- Article by Online Editor
The two critical drivers informing the conceptual framework for Habitat on Terrace were context and feasibility, both of which leant heavily on the local town plan.
The project feasibility hinged on the addition of the fifth dwelling on a mere 760-square metre site, which in turn informed the architectural design of the whole development through direct references to the existing Queenslander on the site. The design principles coupled with the yield of the fifth dwelling were able to tip the scale in favour of value over cost to take the development from being a paper project to a built outcome.
The Habitat on Terrace project is an exercise in densification of the inner city suburban site while respecting the local context. It attempts to form an example of how a development project can respond to the character of the Queensland vernacular through its contemporary interpretation.
The site strategy took queues from its immediate context. The existing Queenslander was raised and relocated towards a two-storey timber house next-door to the east, while the new ‘fifth’ townhouse was sited to the west, closer to a neighbouring three-storey unit block. The new townhouse borrows height from the adjacent unit block and makes direct reference to the existing Queenslander on the site. It reinterprets the shape, proportion and features of the existing house façade. The result is a contemporary, three-storey interpretation of the traditional Queensland house, which is supported by the local code.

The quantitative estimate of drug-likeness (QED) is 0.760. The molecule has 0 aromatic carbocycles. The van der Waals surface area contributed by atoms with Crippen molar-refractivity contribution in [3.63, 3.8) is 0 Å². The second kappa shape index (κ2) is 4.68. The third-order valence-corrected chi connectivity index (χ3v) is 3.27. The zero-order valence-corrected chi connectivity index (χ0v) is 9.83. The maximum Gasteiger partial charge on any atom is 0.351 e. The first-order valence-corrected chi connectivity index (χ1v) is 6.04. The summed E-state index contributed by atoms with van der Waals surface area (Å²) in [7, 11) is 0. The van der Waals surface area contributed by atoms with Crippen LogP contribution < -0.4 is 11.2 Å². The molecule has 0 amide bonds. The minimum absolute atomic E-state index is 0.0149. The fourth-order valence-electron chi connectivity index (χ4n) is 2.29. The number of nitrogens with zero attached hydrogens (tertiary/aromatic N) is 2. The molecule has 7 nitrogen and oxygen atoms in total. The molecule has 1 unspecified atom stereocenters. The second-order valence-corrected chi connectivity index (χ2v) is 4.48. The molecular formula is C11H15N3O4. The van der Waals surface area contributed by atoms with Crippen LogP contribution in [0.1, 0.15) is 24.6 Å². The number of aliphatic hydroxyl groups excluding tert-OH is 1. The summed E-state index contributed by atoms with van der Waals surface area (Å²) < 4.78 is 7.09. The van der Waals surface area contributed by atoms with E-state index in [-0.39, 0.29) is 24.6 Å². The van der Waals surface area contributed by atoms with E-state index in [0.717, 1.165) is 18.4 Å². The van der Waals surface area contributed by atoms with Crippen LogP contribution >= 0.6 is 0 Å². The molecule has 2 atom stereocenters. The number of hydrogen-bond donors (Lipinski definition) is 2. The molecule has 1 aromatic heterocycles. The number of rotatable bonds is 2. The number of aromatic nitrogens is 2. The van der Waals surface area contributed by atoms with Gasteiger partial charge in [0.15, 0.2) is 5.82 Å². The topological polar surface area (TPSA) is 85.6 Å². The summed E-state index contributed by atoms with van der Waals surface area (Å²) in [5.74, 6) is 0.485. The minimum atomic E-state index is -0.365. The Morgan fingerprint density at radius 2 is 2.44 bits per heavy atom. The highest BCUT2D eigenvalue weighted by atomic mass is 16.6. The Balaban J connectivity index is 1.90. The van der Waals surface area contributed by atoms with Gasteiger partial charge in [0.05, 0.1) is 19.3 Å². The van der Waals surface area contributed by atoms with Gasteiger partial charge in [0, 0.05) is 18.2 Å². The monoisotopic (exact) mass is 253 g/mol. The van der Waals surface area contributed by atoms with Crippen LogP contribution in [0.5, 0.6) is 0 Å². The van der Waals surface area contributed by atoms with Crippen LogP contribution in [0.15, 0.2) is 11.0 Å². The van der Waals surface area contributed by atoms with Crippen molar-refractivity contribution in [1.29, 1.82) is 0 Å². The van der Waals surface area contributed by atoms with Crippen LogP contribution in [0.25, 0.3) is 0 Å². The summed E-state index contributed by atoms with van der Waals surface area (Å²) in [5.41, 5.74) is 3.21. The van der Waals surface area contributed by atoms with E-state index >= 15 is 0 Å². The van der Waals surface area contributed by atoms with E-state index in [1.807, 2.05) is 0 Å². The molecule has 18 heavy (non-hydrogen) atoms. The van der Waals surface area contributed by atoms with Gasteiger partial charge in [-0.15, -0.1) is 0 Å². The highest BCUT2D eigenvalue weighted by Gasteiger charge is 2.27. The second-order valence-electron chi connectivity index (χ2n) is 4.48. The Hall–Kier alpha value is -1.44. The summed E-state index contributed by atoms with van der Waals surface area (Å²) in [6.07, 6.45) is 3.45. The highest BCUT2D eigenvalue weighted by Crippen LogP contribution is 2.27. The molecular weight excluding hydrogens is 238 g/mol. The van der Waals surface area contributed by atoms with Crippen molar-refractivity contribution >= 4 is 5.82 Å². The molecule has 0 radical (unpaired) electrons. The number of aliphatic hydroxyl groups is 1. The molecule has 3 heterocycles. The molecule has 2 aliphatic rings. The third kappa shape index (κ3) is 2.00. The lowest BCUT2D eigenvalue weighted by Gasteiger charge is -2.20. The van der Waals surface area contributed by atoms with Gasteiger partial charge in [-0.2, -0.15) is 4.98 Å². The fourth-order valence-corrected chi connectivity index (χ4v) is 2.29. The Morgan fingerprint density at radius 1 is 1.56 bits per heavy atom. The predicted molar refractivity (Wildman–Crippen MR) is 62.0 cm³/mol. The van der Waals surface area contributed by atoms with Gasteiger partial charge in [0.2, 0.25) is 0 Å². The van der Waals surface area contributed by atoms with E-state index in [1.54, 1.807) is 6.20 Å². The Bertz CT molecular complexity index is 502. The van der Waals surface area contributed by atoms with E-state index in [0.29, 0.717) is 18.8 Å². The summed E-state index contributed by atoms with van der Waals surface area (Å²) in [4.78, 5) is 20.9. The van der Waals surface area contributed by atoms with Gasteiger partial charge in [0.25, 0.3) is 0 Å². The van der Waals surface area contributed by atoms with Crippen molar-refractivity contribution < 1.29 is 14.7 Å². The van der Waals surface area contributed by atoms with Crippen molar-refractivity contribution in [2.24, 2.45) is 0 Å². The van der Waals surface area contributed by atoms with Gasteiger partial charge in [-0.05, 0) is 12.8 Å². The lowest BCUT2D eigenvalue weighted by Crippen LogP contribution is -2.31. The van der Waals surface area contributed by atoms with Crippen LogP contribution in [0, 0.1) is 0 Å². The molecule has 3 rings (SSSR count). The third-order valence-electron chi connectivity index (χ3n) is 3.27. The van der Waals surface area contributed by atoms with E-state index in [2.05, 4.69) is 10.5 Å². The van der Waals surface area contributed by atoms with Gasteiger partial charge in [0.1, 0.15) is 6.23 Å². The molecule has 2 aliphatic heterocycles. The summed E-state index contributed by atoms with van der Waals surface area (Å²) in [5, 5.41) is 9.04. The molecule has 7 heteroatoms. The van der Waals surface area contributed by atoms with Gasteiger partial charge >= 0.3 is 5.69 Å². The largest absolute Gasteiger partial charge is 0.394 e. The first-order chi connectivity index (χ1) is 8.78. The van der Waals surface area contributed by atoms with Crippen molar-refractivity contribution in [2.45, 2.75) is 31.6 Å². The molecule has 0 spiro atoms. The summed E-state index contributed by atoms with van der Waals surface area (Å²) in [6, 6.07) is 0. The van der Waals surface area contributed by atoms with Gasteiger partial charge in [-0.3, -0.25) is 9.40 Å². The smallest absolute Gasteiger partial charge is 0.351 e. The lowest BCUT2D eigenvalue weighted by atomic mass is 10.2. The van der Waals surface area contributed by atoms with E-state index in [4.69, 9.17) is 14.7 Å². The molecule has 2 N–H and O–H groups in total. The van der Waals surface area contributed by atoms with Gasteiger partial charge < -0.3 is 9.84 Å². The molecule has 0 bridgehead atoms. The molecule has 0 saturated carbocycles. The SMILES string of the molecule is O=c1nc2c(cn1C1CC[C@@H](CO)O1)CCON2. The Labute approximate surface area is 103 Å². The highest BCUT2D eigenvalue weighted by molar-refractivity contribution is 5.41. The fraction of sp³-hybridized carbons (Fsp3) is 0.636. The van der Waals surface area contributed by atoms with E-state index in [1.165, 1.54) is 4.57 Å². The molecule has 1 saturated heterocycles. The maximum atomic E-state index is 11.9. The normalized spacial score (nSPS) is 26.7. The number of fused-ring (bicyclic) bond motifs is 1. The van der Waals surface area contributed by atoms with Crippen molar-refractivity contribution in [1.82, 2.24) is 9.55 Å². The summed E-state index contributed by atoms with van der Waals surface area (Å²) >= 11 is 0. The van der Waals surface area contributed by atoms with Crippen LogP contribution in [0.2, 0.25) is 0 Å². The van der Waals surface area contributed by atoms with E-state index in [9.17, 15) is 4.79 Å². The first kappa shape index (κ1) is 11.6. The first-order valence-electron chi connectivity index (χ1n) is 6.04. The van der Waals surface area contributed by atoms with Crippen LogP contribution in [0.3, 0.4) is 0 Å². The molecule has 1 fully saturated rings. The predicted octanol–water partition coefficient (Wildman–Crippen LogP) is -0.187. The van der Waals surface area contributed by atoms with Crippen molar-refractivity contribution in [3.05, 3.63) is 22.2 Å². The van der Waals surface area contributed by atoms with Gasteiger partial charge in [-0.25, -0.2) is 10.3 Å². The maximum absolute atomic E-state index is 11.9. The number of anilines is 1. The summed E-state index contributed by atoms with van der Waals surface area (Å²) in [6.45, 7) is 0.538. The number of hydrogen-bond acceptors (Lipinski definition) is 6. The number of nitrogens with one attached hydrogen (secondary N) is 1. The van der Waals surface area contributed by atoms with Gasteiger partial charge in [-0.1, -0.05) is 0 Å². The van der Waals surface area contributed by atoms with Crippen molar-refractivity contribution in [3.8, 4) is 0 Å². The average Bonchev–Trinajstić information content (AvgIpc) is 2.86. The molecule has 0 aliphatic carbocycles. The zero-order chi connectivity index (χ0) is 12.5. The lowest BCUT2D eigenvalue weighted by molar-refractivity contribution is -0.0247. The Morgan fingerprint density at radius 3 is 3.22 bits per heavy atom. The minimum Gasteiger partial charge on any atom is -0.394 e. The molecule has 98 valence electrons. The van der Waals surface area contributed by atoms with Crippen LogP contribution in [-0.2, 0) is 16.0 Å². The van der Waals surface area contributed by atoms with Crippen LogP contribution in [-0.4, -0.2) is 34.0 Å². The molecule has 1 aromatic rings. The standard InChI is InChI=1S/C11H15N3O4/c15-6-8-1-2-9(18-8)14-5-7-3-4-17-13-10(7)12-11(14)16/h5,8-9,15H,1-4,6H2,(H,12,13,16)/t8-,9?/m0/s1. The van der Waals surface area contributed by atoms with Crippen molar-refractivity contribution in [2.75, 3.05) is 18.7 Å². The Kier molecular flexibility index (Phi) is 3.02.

Habitat on Terrace’s three rear dwellings repeat this concept to form a set of three ‘glued together’ houses. North and south façades are linked with a ribbon of folded metal sheeting which forms the triple-gable roof that extends down to bookend the form on the east and west sides.
Each dwelling embraces sustainability through passive design principles. Living spaces extend into the landscape through the use of full height bi-fold doors, which genuinely connect the inside and outside. Despite being compact, the living areas feel generous by borrowing outdoor spaces and vistas.
The entry sequence to the three rear townhouses re-imagines the experience of arrival. A private external gate and stair lead you up to a beautifully landscaped yard and terrace for each individual home. The rear terrace substitutes the traditional veranda and reveals the entry door.
Built by Bespoke Constructions.
Photography by Christopher Frederick Jones and Roger D’Souza.
Check out last week’s DesignWall – Perched House.